David Bourget (Western Ontario)
David Chalmers (ANU, NYU)
Rafael De Clercq
Jack Alan Reynolds
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Studies in History and Philosophy of Science Part C 36 (1):183-208 (2005)
Thomas Kuhn had little to say about scientific change in biological science, and biologists are ambivalent about how applicable his framework is for their disciplines. We apply Kuhn’s account of paradigm change to evolutionary microbiology, where key Darwinian tenets are being challenged by two decades of findings from molecular phylogenetics. The chief culprit is lateral gene transfer, which undermines the role of vertical descent and the representation of evolutionary history as a tree of life. To assess Kuhn’s relevance to this controversy, we add a social analysis of the scientists involved to the historical and philosophical debates. We conclude that while Kuhn’s account may capture aspects of the pattern of an episode of scientific change, he has little to say about how the process of generating new understandings is occurring in evolutionary microbiology. Once Kuhn’s application is limited to that of an initial investigative probe into how scientific problem-solving occurs, his disciplinary scope becomes broader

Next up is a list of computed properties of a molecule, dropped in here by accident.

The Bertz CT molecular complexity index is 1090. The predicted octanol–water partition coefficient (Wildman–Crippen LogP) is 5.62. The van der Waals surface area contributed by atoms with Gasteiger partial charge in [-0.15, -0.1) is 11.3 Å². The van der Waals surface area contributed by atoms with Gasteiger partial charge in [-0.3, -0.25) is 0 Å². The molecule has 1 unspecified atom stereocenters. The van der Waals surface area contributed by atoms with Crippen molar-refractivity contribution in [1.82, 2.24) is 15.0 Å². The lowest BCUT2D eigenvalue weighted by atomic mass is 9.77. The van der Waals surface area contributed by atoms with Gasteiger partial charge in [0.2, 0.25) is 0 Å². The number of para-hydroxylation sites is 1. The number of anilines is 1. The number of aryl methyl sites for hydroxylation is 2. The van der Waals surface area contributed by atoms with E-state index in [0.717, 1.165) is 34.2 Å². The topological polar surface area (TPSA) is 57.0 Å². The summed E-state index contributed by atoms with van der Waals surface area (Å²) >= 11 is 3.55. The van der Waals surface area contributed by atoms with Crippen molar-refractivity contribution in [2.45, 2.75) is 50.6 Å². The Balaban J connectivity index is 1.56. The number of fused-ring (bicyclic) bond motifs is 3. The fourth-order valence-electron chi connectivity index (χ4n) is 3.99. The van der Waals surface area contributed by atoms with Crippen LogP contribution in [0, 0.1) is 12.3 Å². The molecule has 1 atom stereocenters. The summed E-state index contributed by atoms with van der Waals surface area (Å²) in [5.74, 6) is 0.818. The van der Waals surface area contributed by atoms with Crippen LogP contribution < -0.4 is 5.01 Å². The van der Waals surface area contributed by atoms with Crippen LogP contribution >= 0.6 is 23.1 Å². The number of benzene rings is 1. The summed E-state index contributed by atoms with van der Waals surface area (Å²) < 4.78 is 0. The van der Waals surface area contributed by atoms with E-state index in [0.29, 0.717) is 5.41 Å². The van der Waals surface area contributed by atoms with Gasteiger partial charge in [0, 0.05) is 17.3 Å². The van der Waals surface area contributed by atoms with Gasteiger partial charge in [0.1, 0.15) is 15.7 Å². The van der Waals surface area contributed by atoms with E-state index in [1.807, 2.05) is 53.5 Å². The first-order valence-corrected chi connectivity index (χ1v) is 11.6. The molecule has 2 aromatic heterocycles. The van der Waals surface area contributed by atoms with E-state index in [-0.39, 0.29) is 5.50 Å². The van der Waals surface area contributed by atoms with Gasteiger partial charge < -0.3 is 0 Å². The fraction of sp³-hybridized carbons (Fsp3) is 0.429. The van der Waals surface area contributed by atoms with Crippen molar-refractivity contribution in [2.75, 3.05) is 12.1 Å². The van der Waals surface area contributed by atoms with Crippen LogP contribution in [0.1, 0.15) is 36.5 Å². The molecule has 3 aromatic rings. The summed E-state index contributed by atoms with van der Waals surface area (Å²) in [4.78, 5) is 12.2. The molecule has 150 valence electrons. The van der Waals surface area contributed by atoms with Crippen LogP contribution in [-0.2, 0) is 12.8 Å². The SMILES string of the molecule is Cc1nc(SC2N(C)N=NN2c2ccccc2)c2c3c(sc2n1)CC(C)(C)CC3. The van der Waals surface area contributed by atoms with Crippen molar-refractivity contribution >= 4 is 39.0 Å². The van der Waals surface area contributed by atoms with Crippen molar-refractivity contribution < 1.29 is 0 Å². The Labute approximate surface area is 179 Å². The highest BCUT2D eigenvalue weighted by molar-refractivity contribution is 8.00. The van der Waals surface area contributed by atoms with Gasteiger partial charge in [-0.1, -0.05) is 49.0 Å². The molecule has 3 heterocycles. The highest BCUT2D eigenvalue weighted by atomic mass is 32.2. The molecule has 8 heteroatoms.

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Citations of this work BETA
Maureen A. O’Malley (2008). 'Everything is Everywhere: But the Environment Selects': Ubiquitous Distribution and Ecological Determinism in Microbial Biogeography. Studies in History and Philosophy of Science Part C 39 (3):314-325.
Ipek Demir (2008). Incommensurabilities in the Work of Thomas Kuhn. Studies in History and Philosophy of Science Part A 39 (1):133-142.
Edna Suárez-Díaz (2009). Molecular Evolution: Concepts and the Origin of Disciplines. Studies in History and Philosophy of Science Part C 40 (1):43-53.
Maureen A. O'Malley (2008). 'Everything is Everywhere: But the Environment Selects': Ubiquitous Distribution and Ecological Determinism in Microbial Biogeography. Studies in History and Philosophy of Science Part C 39 (3):314-325.
Edna Suárez-Díaz & Victor H. Anaya-Muñoz (2008). History, Objectivity, and the Construction of Molecular Phylogenies. Studies in History and Philosophy of Science Part C 39 (4):451-468.
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